By Mary Pat Flaherty, Washington Post:
The pair of parking lot attendants at the Smithsonian Institution’s air and space center in Chantilly were very patient. And for a while, anyway, their patience paid off.
Car by car, truck by truck, SUV by SUV — as thousands of drivers handed over the $15 parking fee for the lot at the Steven F. Udvar-Hazy Center, the booth attendants pocketed it. One of them hauled off wads of cash in a red duffel bag.
To mask their thefts, they doctored the daily work sheets and unplugged the machine that counted a car every time the gate was raised and lowered.
Fifteen dollars here and $15 there added up very quickly. Since 2009, the two attendants stole almost $1.4 million in parking fees, court records show.
The full scope of the theft became known Friday at the sentencing of Freweyni Mebrahtu, 46, of Sterling, who admitted stealing $900,000. That’s on top of the nearly $487,000 theft previously disclosed during the January sentencing of her colleague, Meseret Terefe, 37, of Silver Spring.
Mebrahtu was sentenced to 27 months in prison Friday and Meseret received a 20-month term in a scheme as simplistic in its execution as it is remarkable for its yield.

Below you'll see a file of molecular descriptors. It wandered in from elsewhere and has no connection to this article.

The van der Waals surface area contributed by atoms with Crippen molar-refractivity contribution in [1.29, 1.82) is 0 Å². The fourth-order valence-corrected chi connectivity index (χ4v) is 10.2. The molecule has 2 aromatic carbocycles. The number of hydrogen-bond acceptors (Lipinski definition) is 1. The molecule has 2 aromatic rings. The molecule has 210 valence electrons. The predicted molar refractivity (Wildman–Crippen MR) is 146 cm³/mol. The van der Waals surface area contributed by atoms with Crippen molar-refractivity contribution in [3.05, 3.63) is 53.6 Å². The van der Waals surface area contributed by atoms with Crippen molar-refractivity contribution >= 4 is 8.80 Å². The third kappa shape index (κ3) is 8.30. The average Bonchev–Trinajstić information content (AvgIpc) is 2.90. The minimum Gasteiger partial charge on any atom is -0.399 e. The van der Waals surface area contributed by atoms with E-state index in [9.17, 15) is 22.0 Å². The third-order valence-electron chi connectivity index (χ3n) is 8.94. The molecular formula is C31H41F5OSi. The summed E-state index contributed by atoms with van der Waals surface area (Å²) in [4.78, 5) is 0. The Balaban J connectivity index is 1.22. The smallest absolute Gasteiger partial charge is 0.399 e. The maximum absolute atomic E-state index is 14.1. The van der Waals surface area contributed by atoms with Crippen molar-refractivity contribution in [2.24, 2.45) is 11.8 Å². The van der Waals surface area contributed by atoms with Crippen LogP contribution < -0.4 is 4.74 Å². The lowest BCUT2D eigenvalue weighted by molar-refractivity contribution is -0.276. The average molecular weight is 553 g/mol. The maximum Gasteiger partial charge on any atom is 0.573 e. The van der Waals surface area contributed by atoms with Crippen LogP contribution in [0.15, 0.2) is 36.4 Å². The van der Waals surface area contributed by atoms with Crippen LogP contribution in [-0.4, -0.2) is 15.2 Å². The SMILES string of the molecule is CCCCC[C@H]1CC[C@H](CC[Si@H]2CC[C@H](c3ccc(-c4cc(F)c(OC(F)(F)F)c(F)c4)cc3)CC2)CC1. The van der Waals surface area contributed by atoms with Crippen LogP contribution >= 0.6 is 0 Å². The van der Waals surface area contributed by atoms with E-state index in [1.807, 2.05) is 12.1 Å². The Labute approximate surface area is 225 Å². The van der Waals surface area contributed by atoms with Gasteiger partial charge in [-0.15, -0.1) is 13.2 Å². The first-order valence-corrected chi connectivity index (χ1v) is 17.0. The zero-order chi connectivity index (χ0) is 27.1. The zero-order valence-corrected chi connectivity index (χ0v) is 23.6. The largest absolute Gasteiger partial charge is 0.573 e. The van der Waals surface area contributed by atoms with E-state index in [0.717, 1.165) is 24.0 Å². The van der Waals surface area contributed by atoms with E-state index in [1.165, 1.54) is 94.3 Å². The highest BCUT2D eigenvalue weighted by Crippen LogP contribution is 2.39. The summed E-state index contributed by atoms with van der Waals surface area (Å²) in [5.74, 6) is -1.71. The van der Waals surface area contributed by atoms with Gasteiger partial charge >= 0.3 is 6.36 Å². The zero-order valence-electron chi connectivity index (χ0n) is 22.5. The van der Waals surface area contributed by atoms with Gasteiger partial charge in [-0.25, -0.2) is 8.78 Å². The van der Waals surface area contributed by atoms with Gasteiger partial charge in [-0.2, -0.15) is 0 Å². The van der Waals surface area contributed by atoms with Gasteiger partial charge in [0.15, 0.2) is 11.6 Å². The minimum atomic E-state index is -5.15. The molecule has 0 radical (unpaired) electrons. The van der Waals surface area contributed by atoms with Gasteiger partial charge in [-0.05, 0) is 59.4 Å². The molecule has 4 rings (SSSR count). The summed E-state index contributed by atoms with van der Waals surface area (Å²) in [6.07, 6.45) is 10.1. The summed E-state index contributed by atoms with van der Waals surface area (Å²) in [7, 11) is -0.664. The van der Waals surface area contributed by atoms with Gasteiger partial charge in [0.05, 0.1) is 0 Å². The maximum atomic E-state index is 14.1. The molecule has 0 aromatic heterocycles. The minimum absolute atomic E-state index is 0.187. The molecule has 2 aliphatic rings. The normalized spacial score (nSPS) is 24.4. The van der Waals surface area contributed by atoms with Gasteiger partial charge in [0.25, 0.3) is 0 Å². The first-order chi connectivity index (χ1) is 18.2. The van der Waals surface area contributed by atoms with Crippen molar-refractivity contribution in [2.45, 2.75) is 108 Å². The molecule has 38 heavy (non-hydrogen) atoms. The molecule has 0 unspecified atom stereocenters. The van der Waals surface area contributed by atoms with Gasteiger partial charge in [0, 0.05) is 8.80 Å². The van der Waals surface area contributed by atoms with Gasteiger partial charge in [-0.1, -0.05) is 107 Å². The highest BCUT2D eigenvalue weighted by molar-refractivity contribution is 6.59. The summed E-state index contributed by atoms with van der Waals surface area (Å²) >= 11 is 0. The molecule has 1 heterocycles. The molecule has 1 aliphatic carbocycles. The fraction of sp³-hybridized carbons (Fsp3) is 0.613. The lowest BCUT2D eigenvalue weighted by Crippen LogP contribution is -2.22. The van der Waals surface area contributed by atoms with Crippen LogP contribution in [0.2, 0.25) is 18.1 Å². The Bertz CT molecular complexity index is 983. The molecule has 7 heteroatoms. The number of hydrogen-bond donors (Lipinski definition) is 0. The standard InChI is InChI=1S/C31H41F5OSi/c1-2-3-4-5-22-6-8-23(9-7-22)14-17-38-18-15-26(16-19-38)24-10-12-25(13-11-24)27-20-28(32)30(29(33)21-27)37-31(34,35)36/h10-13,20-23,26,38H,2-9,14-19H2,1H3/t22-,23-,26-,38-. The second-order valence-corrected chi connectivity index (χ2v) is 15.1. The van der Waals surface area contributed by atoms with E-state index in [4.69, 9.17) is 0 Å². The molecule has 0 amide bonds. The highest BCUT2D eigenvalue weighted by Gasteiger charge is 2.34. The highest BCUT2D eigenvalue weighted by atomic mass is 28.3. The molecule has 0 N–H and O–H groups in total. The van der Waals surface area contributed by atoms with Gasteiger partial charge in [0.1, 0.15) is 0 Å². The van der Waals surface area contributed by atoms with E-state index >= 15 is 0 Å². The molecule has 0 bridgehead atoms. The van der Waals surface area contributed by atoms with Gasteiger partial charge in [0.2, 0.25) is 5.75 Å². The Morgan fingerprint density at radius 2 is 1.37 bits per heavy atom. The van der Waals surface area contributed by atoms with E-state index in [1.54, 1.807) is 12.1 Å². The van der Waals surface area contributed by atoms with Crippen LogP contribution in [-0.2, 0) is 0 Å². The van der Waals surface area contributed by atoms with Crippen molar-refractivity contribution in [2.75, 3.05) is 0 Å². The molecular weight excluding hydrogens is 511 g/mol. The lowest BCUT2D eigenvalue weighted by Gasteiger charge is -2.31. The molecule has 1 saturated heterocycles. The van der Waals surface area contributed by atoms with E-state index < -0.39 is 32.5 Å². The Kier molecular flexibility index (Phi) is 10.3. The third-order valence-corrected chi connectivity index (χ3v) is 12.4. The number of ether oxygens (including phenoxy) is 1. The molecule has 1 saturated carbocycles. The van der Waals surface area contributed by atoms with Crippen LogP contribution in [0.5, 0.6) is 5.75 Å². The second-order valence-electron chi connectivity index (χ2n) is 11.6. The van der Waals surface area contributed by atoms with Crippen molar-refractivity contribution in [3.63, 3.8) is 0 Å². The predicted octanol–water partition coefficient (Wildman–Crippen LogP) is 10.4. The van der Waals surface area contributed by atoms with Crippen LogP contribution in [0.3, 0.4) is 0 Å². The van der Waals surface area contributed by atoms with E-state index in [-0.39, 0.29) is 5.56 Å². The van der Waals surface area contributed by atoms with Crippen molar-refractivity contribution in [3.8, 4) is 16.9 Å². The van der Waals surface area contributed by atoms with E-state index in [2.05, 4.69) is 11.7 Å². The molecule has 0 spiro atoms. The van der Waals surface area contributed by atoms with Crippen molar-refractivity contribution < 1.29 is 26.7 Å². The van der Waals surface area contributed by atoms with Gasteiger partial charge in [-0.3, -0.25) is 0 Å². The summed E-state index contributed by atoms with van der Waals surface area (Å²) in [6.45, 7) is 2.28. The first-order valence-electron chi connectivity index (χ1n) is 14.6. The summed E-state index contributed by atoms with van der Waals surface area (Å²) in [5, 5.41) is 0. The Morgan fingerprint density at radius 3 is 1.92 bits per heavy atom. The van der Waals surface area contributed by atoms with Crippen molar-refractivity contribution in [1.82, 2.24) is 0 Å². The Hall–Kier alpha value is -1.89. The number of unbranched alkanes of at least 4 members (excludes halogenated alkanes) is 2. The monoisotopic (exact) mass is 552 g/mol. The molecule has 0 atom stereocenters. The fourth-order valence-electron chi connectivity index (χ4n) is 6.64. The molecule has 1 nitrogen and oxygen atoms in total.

The losses were about 10 percent of the total gross parking revenue for the museum in a little more than three years, according to Smithsonian officials.
Terefe stuffed the cash into his duffel bag, and then he’d toss the bag into his trunk at the end of a shift. He had $218,000 in his apartment when he was arrested last summer. He had already spent some of the rest to buy a condominium in Addis Ababa, his case files show.
Mebrahtu stole nearly $900,000 and used it to pay for her children’s college, a daughter’s surgery, cash gifts to relatives, shipments of medications and clothing to families and friends overseas and donations to mosques, according to statements Friday in U.S. District Court in Alexandria.
She consistently skimmed about a third of the fees paid at her booth and as much as $4,000 a day, court files show — or the money from an estimated 59,712 visitor vehicles.